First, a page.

Can Liberty Media Get Its Groove Back?

John Malone's baby has been burned by bad investments

Dealmakers at John Malone's Liberty Media Corp. used to joke that a secretary working there was worth $2 billion. That's when the market valued Liberty and its skeleton staff of 40 at a robust $80 billion. No more. Since earlier this year, Liberty's stock has taken a beating, falling by 68% as its portfolio of more than 75 media and technology companies has lost favor with the market. To get to that $2 billion-per-employee level now, "we'd have to lay off a lot of people," says Liberty President and Chief Executive Officer Robert "Dob" Bennett. "And that isn't going to happen."

Worse yet, Liberty, long revered among stock analysts for its nearly infallible ability to pick winners, seems to have lost its way. Recent investments have gone sour, from Internet startup to business phone-service provider Teligent Inc. And in its biggest black eye, Liberty put $500 million into ICG Communications just seven months before ICG's Nov. 14 bankruptcy petition. That raised questions among Liberty's faithful as to whether the company had lost its magic, rushing to catch hot sectors instead of doing its traditional due diligence. "The issue is not that ICG cratered, but why was John there in the first place," says one long-time associate of Liberty Chairman Malone.

But a day later, on Nov. 15, Malone got some good news. AT&T announced that it intended to spin off Liberty. For most of the last year, since AT&T bought Malone's cable company Tele-Communications Inc. for $52 billion, Malone has been angling for just that kind of freedom. Being appended to AT&T and its large cable holdings, Liberty executives say, was crimping Malone's style as regulators weren't likely to allow him to buy TV stations or satellite businesses. Now, the spin-off is likely to recharge his dealmaking batteries.

He already has his finger in just about every media pie, from his 9% stake in Time Warner to a 21% stake in Barry Diller's USA Networks. These were amassed after trading small stakes in strategic companies, such as the 18% stake in News Corp., which began with Malone's holdings in regional sports channels and ownership of a tiny satellite uplink center.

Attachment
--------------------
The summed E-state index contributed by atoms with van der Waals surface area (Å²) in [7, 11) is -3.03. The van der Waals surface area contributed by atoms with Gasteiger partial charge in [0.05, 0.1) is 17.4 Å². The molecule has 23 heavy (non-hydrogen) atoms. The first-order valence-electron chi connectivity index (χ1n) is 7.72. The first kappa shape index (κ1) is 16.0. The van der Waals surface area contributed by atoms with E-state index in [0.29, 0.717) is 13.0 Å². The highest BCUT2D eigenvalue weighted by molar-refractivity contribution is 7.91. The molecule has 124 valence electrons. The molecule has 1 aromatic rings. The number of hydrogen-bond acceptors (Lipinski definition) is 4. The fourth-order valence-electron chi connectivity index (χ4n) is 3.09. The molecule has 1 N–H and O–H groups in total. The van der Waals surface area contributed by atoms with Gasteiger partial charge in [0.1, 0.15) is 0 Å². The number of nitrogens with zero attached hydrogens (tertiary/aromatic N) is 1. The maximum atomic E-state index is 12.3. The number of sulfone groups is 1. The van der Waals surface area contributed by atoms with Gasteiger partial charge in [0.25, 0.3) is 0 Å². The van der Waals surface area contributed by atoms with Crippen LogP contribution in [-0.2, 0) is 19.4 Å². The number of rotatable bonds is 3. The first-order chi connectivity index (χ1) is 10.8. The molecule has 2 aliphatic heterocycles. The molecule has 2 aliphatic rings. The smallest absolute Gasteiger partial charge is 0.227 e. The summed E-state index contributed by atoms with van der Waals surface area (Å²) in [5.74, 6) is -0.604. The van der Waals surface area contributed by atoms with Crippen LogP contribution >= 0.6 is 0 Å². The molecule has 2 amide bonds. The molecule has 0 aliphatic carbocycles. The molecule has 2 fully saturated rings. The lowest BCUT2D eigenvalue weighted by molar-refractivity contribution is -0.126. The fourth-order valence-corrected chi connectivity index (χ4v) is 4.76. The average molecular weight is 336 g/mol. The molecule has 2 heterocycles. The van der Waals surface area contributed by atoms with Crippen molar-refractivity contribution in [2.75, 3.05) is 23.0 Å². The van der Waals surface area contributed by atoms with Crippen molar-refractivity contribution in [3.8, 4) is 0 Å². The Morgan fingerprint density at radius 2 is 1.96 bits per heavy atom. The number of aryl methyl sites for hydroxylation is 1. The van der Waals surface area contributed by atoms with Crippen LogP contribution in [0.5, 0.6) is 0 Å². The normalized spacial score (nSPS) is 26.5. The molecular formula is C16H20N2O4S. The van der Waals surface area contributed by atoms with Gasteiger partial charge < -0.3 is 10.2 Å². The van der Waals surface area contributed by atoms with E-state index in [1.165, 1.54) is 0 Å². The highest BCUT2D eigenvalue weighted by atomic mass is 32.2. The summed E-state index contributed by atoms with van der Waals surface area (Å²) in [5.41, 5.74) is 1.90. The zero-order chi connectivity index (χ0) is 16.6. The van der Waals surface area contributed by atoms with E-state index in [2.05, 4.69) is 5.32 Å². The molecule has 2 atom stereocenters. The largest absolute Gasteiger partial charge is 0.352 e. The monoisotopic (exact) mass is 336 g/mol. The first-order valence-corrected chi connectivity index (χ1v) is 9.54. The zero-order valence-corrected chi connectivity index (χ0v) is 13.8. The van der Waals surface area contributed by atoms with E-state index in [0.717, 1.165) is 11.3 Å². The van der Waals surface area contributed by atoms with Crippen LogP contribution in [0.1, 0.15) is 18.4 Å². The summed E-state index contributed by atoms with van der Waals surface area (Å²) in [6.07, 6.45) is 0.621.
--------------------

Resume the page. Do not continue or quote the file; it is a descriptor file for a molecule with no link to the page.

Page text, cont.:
But Liberty's more recent buys seem to have strayed from that successful formula. It rushed into a badly overcrowded telecommunications market and made investments in sectors that critics say it didn't understand, such as the $400 million bet on franchising company Cendant Corp., now whittled to just $115 million.

MARKET CONFUSION. For now, Liberty insists that it's on the right track. Bennett points to its record of picking winners and sees more gains in Liberty's portfolio. "We are long-term asset builders," says Bennett. "We see investing to build value, not to sell six months down the road." And the company still has its supporters on Wall Street. UBS Warburg analyst Christopher P. Dixon puts Liberty's asset value at more than $50 billion, nearly $5 a share above its recent price of $15 5/8. Also on Nov. 15, Liberty announced net income of $2.62 billion on gains from its assets, vs. a $213 million loss in the year-ago period. Its stock rose just 0.4%.

What's ailing Liberty? Even Malone confidants are no longer sure its keiretsu-style works today, in which Liberty buys stakes in disparate companies that it pushes to work together. For one thing, media companies, already heavily consolidated, have less need to partner with Liberty outfits. Liberty's falling stock price also reduces its currency to make deals. Moreover, smaller companies have easier access to capital than in the 1980s, when Liberty backed upstarts such as Ted Turner and BET Holdings Inc. founder Robert Johnson.

That doesn't mean Liberty has given up on wheeling and dealing. Bennett says Liberty is still on the lookout for companies it can take stakes in, especially after the spin-off expected in the second quarter of 2001. "We are still interested in content, last mile distribution, and technology companies," he told analysts on Nov. 15. "And we will revisit investments we had to pass over before" because of Liberty's ties to AT&T. Of course, before that happens, Liberty will need to figure out where the bottom is for what it holds now.

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